Shop Talk: I Miss Beauty Shops And Black Hair Supply Stores

When I walk into a Black beauty salon or hair store, I feel like I’m home.

Shop Talk is GU’s deeper look at Black beauty. We’ll be interviewing celebs about their experiences with beauty, as well as talking to the people behind the scenes who make these bigger beauty moments happen. We’ll also be using this as an opportunity to discuss larger cultural happenings.

Black beauty salons and hair stores feel like home. When I’m in a shop or store, I know that all is well. I’m comforted by the fact that for the next few moments, I’ll have a brief reprieve from the hustle and bustle of every day life.

As soon as my feet hit the door’s threshold in a salon, I smell the hot curlers. I see women wincing ever-so-slightly while getting their hair cornrowed. It’s an experience that you can’t fully put into words, making it a secret, sacred club for Black women and girls. It’s a lifestyle, baby. When the news broke that non-essential businesses were to be shutdown due to COVID-19 concerns, hair and nail salons were among the first to go, meaning that Black girls would have to find sanctity elsewhere.

We’re having to learn how to do our own hair in unique styles, as we adjust to this new era full of Zoom calls and virtual experiences. Having an understanding of our hair is not new to Black women in the slightest, but I won’t pretend that it’s the same as sitting down and getting your scalp rubbed by a fellow Black woman. Nor is it the same as walking down the cramped aisles of a beauty supply store. There’s a peace that comes from those experiences, and frankly, it’s not one that I’ve fully tapped into at home yet. I’m getting there, but I just miss slinking down into a leather chair, sitting under the dryer for what feels like forever (#ThickHairGang) and sneaking glances of my new look in the mirror.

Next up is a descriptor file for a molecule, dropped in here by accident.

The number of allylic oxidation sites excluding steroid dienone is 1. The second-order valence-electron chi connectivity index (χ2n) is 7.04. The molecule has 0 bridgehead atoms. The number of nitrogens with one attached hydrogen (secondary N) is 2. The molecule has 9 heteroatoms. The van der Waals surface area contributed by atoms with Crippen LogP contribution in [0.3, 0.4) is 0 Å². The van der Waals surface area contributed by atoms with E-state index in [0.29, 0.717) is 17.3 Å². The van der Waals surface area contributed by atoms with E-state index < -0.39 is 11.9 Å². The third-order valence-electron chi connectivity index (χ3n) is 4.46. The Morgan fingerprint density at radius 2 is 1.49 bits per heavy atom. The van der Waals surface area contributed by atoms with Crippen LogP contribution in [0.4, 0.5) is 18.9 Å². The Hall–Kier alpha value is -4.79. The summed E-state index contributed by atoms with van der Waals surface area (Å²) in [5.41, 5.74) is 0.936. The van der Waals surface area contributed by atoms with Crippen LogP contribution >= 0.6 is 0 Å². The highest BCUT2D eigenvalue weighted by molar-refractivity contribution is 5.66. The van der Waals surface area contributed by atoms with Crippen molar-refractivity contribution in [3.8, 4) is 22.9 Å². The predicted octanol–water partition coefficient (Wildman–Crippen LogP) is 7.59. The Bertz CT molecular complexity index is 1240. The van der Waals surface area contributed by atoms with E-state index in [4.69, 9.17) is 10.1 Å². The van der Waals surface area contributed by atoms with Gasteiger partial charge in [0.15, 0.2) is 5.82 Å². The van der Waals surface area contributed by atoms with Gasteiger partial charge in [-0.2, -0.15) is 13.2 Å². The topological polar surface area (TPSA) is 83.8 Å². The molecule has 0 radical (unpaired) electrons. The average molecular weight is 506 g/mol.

I don’t have the audacity to be like the people who are protesting for the right to get a haircut. There are much more important causes I can get behind during this time. I believe that outrage stems from entitlement anyways. I’d much rather safely lament the laughs, hot gossip and spritz-filled air of Black beauty salons from the comfort of my own home. Though I know there’s a chance salons and supply shops may not ever be the same post-COVID-19, they will always represent a safe space for me.

Photo credit: Getty Images/Brooklyn White

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